I believe in God because I have experienced a profound longing in my heart for a greater purpose for not just humanity, but for this insignificant little verdant planet we call Earth. And though I may not believe in the virgin birth, or that Jonah was actually swallowed by a big fish (ask me about my beliefs on the book of Jonah sometime), that doesn't mean that those stories do not hold great significance for me. Quite the opposite, actually.

2) Maybe I was born with it; maybe it's Maybelline.
No bones about it; I was born into a culture that gave primacy to a Christian ideology/worldview. Had I been born into a Muslim culture, this post may very well have been entitled Why I Am Still a Muslim, or Buddhist, or Hindu, or Baha'i, or Scientologist. Well, maybe not that last one. Some people view this as a reason for rejecting one's worldview—after all, we tend to either love or hate the niche in which we were raised. Instead, I embrace it. It's my culture. I was born into it. I find meaning in it. I will embrace it and make it my own.

3) Because I have a hard time fully dismissing something that I don't fully understand.
Granted, this is not a satisfactory argument—I don't need to kill someone to dismiss the act of killing. And I will fully admit that I have given up on ideas and practices in the past that I did not fully understand. However, most of the people I know who have rejected the entirety of Christianity have not stuck with it long enough to learn about it in depth, essentially throwing the baby out with the proverbial bathwater. The Christian tradition is so multi-faceted that one could spend their whole life trying to nail down a systematic worldview, and would never succeed at it. This fascinates me.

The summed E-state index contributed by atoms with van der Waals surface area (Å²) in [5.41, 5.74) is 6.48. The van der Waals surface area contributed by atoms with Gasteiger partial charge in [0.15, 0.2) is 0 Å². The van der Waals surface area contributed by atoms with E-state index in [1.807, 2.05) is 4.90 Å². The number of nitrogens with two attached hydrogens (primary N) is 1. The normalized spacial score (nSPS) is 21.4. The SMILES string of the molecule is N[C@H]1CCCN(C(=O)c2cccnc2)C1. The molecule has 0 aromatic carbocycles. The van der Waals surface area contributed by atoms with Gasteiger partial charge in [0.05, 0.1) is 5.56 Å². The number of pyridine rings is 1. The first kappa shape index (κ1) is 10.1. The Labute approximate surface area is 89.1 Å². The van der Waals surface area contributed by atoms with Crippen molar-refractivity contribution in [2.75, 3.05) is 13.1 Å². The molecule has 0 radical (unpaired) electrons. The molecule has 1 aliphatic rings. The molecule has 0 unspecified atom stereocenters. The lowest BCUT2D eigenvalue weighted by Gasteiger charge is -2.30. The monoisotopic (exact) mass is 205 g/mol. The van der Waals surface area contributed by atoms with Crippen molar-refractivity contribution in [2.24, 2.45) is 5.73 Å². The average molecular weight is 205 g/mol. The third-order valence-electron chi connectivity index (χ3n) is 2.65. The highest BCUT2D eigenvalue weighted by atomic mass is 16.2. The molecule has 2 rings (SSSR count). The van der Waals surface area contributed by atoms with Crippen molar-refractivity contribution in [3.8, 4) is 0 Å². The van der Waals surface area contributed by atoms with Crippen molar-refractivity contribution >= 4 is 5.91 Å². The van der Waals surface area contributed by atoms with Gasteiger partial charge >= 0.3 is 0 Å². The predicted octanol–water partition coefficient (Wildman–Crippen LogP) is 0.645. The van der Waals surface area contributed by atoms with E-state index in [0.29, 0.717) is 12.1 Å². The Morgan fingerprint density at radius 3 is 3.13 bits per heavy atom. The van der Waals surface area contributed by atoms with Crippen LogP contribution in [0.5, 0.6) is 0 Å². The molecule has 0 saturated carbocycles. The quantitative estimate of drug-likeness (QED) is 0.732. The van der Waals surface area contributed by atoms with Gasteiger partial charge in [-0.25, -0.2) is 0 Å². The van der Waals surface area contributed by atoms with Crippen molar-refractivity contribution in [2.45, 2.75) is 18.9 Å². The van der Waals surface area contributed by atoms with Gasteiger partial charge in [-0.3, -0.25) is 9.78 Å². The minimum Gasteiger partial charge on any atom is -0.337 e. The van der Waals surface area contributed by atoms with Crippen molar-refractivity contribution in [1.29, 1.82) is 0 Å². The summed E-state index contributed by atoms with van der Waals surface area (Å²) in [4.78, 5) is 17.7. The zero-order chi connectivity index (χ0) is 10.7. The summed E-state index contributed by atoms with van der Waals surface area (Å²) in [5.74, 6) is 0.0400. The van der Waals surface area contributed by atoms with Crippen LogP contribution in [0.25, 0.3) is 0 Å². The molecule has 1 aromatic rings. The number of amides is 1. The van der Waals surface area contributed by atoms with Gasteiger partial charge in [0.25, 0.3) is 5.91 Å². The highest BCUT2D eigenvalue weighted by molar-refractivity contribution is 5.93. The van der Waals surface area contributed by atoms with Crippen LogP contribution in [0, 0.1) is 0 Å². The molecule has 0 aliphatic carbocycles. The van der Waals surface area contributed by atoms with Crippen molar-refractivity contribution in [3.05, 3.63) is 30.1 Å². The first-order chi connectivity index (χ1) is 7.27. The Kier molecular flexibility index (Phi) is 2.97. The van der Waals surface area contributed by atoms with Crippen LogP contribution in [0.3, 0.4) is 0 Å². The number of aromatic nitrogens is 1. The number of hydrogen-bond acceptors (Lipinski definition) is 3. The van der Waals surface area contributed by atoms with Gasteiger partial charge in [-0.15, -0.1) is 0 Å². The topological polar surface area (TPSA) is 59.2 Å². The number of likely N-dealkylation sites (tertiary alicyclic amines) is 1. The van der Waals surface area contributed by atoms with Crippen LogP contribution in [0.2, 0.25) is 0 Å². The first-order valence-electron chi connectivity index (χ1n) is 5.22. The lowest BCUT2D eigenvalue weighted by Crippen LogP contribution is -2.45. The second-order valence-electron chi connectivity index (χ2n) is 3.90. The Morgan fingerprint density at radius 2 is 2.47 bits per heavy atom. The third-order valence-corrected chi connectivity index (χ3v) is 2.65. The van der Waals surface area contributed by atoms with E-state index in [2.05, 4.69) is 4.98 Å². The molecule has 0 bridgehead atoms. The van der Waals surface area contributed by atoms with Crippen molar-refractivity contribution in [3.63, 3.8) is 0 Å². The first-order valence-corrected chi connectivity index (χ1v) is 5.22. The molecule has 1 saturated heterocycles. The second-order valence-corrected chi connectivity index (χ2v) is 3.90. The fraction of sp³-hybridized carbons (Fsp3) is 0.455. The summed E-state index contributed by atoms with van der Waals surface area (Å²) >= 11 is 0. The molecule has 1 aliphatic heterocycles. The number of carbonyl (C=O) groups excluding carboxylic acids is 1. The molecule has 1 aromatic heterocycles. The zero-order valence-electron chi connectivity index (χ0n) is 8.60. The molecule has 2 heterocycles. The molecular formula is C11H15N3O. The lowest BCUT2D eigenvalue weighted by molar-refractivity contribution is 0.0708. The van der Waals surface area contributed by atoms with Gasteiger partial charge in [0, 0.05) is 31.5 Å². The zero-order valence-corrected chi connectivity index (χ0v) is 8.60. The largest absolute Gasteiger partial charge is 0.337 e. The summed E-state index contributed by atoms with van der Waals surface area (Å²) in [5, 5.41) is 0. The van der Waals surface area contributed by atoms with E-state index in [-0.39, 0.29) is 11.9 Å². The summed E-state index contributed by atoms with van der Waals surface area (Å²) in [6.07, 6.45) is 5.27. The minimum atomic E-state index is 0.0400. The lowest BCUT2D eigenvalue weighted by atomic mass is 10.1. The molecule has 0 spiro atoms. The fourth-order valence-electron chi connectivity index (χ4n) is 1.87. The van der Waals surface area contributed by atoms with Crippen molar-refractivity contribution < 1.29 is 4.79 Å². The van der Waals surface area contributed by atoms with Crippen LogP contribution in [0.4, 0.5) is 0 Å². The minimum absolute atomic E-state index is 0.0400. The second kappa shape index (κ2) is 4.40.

4) Because I am madly in love with Jesus of Nazareth.
I have read the gospels. I have seen in the person of Jesus not the doom and gloom caricature offered by much of fundamentalist theology, but instead the radical, wild-eyed prophet of Love, who emerged out of the ancient Judean wilderness and who speaks to us today even as he spoke to the oppressed peasant farmers who gathered at his feet to hear stories of nonviolent revolution, of the unleashing of the Kingdom of God on earth in the here-and-now. And while it can be said of many—if not most—theologians, philosophers, writers, prophets, and troubadours that they are merely products of their time, I firmly believe that the words, Love one another; if someone strikes you on the left cheek, turn to them the other also; blessed are the poor, for theirs is the Kingdom of Heaven; and blessed are the peacemakers, for they will be called children of God, will never quite lose their gravity or usefulness to the hearts of people. Jesus tapped into the common bond of what it means to be human, and asserted this with his claim, Who are my mother and brothers? THESE are my mother and brothers, indicating the kinship of all who were gathered to hear him speak.

Such teachings and insights will never lose their beauty or their allure for me.